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Elizabeth Cooney is a health reporter for the Worcester Telegram & Gazette.
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Wednesday, August 29, 2007
Wait for Botox shorter than for mole check, study says
Patients seeking an appointment with a dermatologist to ask about a potentially cancerous mole have to wait substantially longer than those seeking Botox for wrinkles, says a study published online today by The Journal of the American Academy of Dermatology and described in today's New York Times.
In Boston, the median Botox wait was 13 days, versus 68 days for a mole examination, the Times story said. In Seattle, the median Botox wait was seven and a half days, compared to 35 days for a changing mole.
Dr. Alexa B. Kimball, an associate professor of dermatology at Harvard Medical School, told the Times one reason could be that the demand for medical dermatologists outstrips the supply. She was not involved in the study but her research has shown that dermatologists nationwide spent an average of three to four hours a week on cosmetic treatments.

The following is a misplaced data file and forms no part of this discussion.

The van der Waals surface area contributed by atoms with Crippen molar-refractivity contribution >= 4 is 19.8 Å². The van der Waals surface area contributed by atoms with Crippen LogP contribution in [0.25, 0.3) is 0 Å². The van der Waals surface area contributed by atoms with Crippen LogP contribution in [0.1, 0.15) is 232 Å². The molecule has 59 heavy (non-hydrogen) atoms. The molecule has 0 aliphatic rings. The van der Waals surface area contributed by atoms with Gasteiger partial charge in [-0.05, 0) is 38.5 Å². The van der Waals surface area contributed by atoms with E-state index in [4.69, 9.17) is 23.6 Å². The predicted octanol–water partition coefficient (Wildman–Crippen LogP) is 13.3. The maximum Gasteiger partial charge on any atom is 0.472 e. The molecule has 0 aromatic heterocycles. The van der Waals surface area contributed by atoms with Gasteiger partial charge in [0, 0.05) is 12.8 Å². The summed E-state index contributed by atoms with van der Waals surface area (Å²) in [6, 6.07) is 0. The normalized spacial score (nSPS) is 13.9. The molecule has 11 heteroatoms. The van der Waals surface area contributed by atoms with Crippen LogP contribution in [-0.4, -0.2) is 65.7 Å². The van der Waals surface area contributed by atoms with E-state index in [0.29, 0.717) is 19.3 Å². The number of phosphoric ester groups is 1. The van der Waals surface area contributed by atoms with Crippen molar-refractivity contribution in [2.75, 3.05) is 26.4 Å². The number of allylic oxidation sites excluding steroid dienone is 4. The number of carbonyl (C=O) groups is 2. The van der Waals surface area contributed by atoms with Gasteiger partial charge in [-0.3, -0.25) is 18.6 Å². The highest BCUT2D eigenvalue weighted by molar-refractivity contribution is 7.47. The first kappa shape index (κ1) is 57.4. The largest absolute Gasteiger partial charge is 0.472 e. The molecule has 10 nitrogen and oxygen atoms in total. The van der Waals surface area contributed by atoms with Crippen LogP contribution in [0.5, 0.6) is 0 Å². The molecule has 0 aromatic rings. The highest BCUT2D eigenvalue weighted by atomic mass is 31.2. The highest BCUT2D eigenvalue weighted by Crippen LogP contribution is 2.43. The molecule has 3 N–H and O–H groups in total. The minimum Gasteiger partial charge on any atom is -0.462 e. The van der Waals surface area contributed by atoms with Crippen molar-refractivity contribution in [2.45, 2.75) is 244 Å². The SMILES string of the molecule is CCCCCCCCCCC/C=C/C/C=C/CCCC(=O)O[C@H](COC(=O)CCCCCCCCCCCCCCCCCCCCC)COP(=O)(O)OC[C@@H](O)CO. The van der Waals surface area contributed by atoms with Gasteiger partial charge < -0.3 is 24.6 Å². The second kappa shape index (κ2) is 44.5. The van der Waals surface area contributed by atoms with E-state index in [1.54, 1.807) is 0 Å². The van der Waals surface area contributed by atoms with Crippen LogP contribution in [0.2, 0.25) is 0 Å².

More people are seeking medical appointments with dermatologists because of increased awareness about such skin diseases as melanoma and psoriasis, Kimball said. Meanwhile, a wider array of doctors, including plastic surgeons and even some internists, offer Botox shots, she said.
"The study shows that the Botox needs of the United States are being met," Dr. Kimball told the Times. "If dermatologists stopped providing cosmetic care, it would not necessarily have an impact on medical dermatology patients."